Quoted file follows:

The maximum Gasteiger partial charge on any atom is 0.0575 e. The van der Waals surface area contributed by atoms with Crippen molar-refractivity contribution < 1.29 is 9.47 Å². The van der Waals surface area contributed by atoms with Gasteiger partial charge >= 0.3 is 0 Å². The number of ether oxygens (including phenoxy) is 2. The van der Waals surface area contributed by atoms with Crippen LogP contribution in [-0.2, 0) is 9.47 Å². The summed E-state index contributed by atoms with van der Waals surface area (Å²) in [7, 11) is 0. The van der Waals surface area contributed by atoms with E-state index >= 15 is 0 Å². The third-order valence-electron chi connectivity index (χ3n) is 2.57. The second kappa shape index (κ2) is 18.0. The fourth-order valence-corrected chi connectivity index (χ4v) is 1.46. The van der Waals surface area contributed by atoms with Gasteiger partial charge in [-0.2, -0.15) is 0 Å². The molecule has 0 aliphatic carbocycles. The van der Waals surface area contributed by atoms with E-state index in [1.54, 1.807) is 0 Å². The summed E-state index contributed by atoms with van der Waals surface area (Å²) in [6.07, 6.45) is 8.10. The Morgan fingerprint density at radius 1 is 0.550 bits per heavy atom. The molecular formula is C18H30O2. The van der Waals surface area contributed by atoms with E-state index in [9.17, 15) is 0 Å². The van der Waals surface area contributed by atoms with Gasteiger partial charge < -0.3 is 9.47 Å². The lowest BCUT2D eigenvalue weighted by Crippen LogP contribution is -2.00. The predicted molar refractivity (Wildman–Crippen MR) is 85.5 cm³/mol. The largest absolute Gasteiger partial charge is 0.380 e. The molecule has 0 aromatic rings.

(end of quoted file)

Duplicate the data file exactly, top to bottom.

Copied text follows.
The maximum Gasteiger partial charge on any atom is 0.0575 e. The van der Waals surface area contributed by atoms with Crippen molar-refractivity contribution < 1.29 is 9.47 Å². The van der Waals surface area contributed by atoms with Gasteiger partial charge >= 0.3 is 0 Å². The number of ether oxygens (including phenoxy) is 2. The van der Waals surface area contributed by atoms with Crippen LogP contribution in [-0.2, 0) is 9.47 Å². The summed E-state index contributed by atoms with van der Waals surface area (Å²) in [7, 11) is 0. The van der Waals surface area contributed by atoms with E-state index >= 15 is 0 Å². The third-order valence-electron chi connectivity index (χ3n) is 2.57. The second kappa shape index (κ2) is 18.0. The fourth-order valence-corrected chi connectivity index (χ4v) is 1.46. The van der Waals surface area contributed by atoms with Gasteiger partial charge in [-0.2, -0.15) is 0 Å². The molecule has 0 aliphatic carbocycles. The van der Waals surface area contributed by atoms with E-state index in [1.54, 1.807) is 0 Å². The summed E-state index contributed by atoms with van der Waals surface area (Å²) in [6.07, 6.45) is 8.10. The Morgan fingerprint density at radius 1 is 0.550 bits per heavy atom. The molecular formula is C18H30O2. The van der Waals surface area contributed by atoms with E-state index in [9.17, 15) is 0 Å². The van der Waals surface area contributed by atoms with Gasteiger partial charge < -0.3 is 9.47 Å². The lowest BCUT2D eigenvalue weighted by Crippen LogP contribution is -2.00. The predicted molar refractivity (Wildman–Crippen MR) is 85.5 cm³/mol. The largest absolute Gasteiger partial charge is 0.380 e. The molecule has 0 aromatic rings.